In contrast to this broad definition [33, 11], the Complex Care for Kids Ontario strategy [34 p. 1] used a standard operational definition for the sub-group of medical complexity, referring to these CCHC as "technology dependent and/or users of high intensity care, fragility, chronicity and complexity". These conditions last at least 6 months but death may occur earlier . The Children’s Hospital Association , which represents over 220 American children’s hospitals, used the terms "medically complex children" or "children with medical complexities" or "children with medically complex conditions" to refer to highly demanding pediatric patients . Based on the 3MTM Clinical Risk Groups , which is a classification system and risk-adjustment tool that measures burden of illness, CCHC may fall into five categories, including non-chronic, episodic chronic (12 months long and likely episodic; not likely lasting into adulthood), lifelong chronic, and complex chronic or malignancies. There may be chronic conditions in one/more body systems or a single dominant condition .
In sum, CCHC’s conditions were persistent in either one dominant illness/disability or more bodily systems, lasting beyond 6 or 12 months. CCHC was used as a broad concept, including cases with dependency on technology, high intensity care use, and with highly complex or chronic conditions (fitting with the published literature’s medical complexity).
Stakeholders: In descending order, the most commonly reported elements of the definition of CCHC as used by the stakeholders were as follows:
(1) A single definition for all types of conditions, including physical/organic (e.g., brain diseases), mental/addictions, and behavioural conditions that require management that is "long-term" or "on-going", across the "lifespan" or "lifelong" (n = 84);
(2) Needs that require support from a high number of professionals, including those across sectors such as social services (n = 62);
(3) Severity (n = 52) in the form of the complexity of conditions (involving one or more bodily systems) or impaired quality of life, resulting in family stress or additional developmental needs. Some stakeholders (n = 26 of 52) added: all the defining elements may apply at one time but not at another (e.g., remission); Others (n = 16 of 52) added that it is probably more difficult to identify cases involving less severe cases and that a definition would need to capture these cases.
(4) Strictly medical organic/physical problems (n = 17), in contrast with the most commonly reported element around the need for a broader lens (see 1 above); and
(5) A broad range of age at the time of diagnosis, starting from conception (n = 14);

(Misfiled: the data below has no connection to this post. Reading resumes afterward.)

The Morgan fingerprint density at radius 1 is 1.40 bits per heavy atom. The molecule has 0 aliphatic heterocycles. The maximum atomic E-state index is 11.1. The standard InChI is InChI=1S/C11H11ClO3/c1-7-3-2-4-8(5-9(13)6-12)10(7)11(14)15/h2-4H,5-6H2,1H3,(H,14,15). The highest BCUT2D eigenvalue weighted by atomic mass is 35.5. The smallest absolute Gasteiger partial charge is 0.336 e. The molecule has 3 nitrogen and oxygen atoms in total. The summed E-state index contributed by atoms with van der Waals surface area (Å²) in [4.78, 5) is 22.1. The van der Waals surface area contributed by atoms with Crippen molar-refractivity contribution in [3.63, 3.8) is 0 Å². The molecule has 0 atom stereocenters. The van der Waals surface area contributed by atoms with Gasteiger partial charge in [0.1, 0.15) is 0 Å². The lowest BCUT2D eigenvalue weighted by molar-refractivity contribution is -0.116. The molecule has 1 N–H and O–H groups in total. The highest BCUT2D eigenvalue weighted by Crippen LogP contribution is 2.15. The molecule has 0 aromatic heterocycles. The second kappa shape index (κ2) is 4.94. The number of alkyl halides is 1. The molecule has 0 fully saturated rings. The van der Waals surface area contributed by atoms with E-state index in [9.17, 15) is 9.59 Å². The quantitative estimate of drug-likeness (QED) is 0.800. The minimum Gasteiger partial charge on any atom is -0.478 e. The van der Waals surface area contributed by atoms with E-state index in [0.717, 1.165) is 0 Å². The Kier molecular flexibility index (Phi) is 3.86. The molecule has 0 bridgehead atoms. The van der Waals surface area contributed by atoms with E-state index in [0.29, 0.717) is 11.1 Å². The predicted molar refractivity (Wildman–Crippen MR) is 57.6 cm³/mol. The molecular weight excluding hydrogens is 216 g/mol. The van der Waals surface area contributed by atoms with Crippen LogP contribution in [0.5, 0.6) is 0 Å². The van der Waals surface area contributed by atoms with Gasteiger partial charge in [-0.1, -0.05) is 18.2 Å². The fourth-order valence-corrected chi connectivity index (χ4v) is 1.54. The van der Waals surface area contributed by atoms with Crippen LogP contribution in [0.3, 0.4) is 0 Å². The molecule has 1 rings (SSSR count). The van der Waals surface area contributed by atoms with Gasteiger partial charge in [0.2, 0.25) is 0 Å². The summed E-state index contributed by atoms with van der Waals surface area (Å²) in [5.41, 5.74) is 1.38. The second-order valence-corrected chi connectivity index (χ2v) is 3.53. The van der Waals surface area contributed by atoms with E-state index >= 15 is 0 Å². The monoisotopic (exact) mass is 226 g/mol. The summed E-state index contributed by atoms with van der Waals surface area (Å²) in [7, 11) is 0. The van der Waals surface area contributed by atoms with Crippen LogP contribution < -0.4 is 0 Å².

Less commonly reported elements of the stakeholders’ definitions of CCHC were as follows:
(1) Functional problems where CCHC may feel better at times (n = 3);
(2) A forgotten positive connotation of the term "chronic conditions" where children now generally live longer with long-term management (n = 2);
(3) Limited school attendance (n = 2);
(4) Difficulty of receiving support, regardless of the conditions’ degree of severity (n = 2);
(5) The need to travel for care (n = 1),
(6) The need to not have a vague broad definition (n = 1);
(7) The inclusion of chronic pain (n = 1)
(8) A focus on medical frailty (n = 1);
(9) Families’ own appraisal of conditions and coping (n = 1); and
(10) Refugee-related needs (n = 1) where CCHC’s conditions may become more complex because of the need for an interpreter in schools, a lack of knowledge of medical background, and complex needs (n = 1).
Many stakeholders reported a need for a broader definition than the one developed by McPherson et al. (or MCHB) [11, 31] that includes:
(1.1). chronic conditions that endure for at least 6 months; or
(1.2). cognitive learning disabilities, especially without early support and where the
child can develop mental illnesses;
(1.3). conditions that do not respond to treatment;
(1.4). short-lived conditions (when severe enough);
Step 4: Determining the defining attributes
Similar to signs or symptoms, defining attributes are critical characteristics that assist in clarifying concepts and differentiating them from their related concepts . This fourth step described the characteristics most commonly related to CCHC in the family representatives’ perspectives and in the literature.
First, the family representatives we consulted raised the following points that were included in our search strategy: (1) the concept of "CCHC" would not be complete without the inclusion of "psychosomatic conditions" (involving the mind and body); (2) a broad definition of CCHC because of commonly comorbid conditions; and (3) the term “children with complex health needs” would capture CCHC’s unique and complex daily life.